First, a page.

Love, music and brutal pound-for-pound action go hand-in-hand in Johnnie To‘s latest romantic action drama, Chasing Dream.
The casting of Jacky Heung and Keru Wang brings a festive entry into a tale layered with action and sprinkles of romance and interwoven drama, as we meet Tiger, an MMA legend in the making, and Cuckoo, a ringside cheerleader. After a failed attempt to escape the arena, both characters stumble upon each other in a chance meeting that finds the elusive Cuckoo caught in the clutches of Tiger’s manager, gangster and loanshark Gao Qiang (Bin Zi).
Tiger, who is in Gao’s camp, decides to put Cuckoo to work in order to help pay off her debts, and it soon turns into an opportunity for reprisal when Cuckoo she spots her ex-boyfriend-cum-music superstar Qu Fengfeng (Ma Xiachui) in a commercial launching the next talent search for a hit program called The Perfect Diva. Alas, the arrangement turns into a symbiotic partnership in which both Tiger and Cuckoo will rely on each other to help achieve their goals.
As Cuckoo excels in the preliminary and main phases of the contest, the exciteable and dauntless Tiger readies with plans for a hotpot restaurant franchise as he nears his end of a fight career that’s cornering him into near blindness and severe injury. For this, it’s only a matter of time before business becomes something much more personal with Cuckoo, and their feelings with one another, while dark plot twists arise that put both Cuckoo and Tiger in the biggest bind of their lives, drawing questions of whether or not the goals they’ve set for themselves will all be for nothing, or perhaps so much more.
Just several years since releasing Louis Koo crime thriller, Three, you kind of get the feeling that To decided to have some fun on this one, and despite how brisk, rushed and unrelenting the pacing feels at times, it totally works to the betterment of the film. The primary characters in Chasing Dream all culminate a script that’s been written with energy and enthusiasm aplenty, combining emotive drama and unforeseen romance, MMA action, melodrama, well-acted music performances, and a rather nonplussing dance number to spice things up.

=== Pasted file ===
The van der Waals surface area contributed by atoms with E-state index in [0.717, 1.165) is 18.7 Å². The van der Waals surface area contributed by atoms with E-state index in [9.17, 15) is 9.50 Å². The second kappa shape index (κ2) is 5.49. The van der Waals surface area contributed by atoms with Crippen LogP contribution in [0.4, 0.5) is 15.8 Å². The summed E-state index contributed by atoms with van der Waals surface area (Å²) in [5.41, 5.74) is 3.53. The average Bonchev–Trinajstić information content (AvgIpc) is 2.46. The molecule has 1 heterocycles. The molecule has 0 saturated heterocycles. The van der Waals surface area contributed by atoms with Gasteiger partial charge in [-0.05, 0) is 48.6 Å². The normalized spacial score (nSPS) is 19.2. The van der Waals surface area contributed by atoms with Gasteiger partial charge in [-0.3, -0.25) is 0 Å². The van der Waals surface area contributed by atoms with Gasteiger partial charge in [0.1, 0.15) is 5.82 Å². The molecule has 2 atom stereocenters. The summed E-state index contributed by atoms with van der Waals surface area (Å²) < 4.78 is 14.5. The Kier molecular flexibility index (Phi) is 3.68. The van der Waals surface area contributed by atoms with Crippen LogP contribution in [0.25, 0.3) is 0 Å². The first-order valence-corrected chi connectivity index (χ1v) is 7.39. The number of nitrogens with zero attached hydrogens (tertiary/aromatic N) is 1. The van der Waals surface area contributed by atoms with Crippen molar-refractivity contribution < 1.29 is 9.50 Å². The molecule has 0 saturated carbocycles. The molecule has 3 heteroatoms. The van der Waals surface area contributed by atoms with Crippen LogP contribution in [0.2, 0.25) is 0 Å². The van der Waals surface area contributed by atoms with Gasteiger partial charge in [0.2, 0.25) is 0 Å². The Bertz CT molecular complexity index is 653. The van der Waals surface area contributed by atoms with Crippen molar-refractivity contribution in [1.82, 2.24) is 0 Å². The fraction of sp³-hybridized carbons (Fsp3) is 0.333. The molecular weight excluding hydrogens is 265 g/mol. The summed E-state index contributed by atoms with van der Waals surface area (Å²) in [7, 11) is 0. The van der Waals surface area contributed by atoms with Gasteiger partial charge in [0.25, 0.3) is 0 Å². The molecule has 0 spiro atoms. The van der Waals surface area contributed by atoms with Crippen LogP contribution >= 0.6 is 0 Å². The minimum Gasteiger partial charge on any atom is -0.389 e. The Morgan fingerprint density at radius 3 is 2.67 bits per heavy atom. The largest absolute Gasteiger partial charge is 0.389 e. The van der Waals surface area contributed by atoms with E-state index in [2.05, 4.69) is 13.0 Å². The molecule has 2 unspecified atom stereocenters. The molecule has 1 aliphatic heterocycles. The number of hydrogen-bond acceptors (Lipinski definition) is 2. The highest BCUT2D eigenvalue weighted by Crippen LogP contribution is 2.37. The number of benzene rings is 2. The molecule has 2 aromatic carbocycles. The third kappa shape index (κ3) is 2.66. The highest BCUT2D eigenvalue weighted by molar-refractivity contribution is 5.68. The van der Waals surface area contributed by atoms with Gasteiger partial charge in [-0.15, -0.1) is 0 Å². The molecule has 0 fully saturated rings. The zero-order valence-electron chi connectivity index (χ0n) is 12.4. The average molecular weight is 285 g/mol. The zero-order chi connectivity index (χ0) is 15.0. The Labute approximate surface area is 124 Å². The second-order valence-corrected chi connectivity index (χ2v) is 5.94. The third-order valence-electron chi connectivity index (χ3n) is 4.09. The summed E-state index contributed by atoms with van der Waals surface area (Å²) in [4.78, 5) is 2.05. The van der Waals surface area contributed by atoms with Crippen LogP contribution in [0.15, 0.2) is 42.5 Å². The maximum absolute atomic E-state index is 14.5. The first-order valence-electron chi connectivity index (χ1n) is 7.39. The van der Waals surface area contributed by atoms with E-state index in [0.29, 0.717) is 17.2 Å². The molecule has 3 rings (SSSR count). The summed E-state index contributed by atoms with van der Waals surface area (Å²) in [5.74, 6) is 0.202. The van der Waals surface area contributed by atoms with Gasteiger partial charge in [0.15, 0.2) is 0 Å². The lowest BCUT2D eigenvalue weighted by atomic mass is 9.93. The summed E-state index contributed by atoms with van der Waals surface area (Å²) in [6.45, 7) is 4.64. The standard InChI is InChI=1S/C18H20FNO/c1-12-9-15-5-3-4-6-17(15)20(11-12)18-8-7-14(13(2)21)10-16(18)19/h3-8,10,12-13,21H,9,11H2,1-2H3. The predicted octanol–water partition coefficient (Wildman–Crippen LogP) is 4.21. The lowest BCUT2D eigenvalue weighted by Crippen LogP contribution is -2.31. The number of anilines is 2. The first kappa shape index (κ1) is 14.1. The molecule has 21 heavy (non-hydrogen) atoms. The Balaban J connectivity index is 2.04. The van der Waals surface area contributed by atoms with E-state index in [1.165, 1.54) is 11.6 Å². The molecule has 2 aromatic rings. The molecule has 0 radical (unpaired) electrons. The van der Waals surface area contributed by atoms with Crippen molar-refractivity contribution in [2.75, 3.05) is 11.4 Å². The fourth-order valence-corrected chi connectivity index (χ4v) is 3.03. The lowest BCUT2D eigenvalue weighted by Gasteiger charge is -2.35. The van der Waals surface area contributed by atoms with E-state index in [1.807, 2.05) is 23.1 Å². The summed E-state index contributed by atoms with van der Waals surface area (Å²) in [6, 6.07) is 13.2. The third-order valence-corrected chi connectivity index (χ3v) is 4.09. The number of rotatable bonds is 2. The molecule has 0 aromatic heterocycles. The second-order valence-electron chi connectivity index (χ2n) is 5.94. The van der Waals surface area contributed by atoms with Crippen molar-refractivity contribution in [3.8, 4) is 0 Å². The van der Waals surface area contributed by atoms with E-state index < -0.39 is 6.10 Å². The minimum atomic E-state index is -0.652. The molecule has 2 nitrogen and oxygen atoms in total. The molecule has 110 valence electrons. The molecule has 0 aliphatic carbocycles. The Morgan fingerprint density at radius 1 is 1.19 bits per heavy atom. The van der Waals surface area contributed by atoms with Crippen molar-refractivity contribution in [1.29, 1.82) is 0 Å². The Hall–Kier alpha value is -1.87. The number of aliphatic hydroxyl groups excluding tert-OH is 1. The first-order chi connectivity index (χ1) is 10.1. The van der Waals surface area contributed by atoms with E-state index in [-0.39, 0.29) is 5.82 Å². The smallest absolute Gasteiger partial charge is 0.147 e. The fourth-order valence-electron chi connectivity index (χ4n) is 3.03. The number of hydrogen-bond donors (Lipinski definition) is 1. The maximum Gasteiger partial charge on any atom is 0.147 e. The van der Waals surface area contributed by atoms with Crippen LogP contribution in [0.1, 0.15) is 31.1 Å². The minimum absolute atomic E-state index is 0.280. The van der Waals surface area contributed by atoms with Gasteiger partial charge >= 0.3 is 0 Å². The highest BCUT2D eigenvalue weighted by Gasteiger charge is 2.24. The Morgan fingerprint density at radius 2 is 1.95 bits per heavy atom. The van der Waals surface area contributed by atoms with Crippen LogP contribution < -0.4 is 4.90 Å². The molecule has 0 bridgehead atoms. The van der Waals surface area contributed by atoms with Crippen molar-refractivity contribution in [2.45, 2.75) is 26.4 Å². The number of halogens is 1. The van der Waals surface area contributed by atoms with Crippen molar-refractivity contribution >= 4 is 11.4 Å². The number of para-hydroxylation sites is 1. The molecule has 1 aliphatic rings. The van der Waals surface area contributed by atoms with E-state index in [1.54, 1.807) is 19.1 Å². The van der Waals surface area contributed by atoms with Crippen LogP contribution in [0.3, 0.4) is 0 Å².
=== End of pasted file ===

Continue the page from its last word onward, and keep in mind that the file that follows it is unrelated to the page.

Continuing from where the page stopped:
Tiger is pretty much emotionally unavailable from the beginning as he’s heavily into ramping up the crowd, but he still manages to take notice of Cuckoo. It’s not love at first sight though, and their partnership is as reluctant as it naturally gets at first after being clenched by a gangster and having control of your life taken away. That Tiger chooses to take her in is just the first step in the peeling back of his own layers as someone who has likely never been in love.
As the romance arc between him Cuckoo takes shape, we also learn more about Cuckoo and life after leaving her grandma, and the resulting affect much to everyone’s chagrin, which also introduces the role of the Qu, whose pretense knows no limits when it comes to maintaining his superstar façade. Cuckoo’s got a bone to pick with him, and her coalition with Tiger is her only means to confronting him for the wrongs he’s done, and the struggle she’s had to deal with as a result.
The film later explores Tiger’s fighting background which brings viewers into Ma Qing’s (Shao Bing) boxing school where he teaches young orphans. There’s a great deal of backstory here that not only contributes to the film in the second half for its development, but also sets up an energizing finale that takes you ringside.
That Heung is talented martial artist for well over a decade lends greatly to his caliber as a screentalent over the years, as it does so here for choreographer Wong Wai Leung, as well as To who directs the action. The biggest feat of the film, however, has to be the musical numbers and original score, all by Peter Kam, to the benefit of actress Wang in her competition scenes. Even some of the performance scenes lend a bit of gravitas and absurdity to the point where you know it’s not accidental that To is kicking back and relaxing on this latest outing.
Visually, you might be able to tell the difference between which shots are done in-studio compared to on-location. Some of the background set pieces are noticeably greenscreened, and the wirework moments are about as hit-or-miss as some of the acted music performances, including a singer/guitarist who wins the appeal of audiences but can’t seem to shake off injuring herself. It’s a hilarious gag brilliantly executed through and through, and adds to the kind spotaneity that To offers his fans in Chasing Dream, which guaranteeably delivers a sprightly, picaresque underdog romance tale with surprising moments, a timbre that never lets up, and an ending that would have Rocky fans standing up and cheering.
NYAFF streams for its 19th installment from August 28 through September 12. Click here to learn more!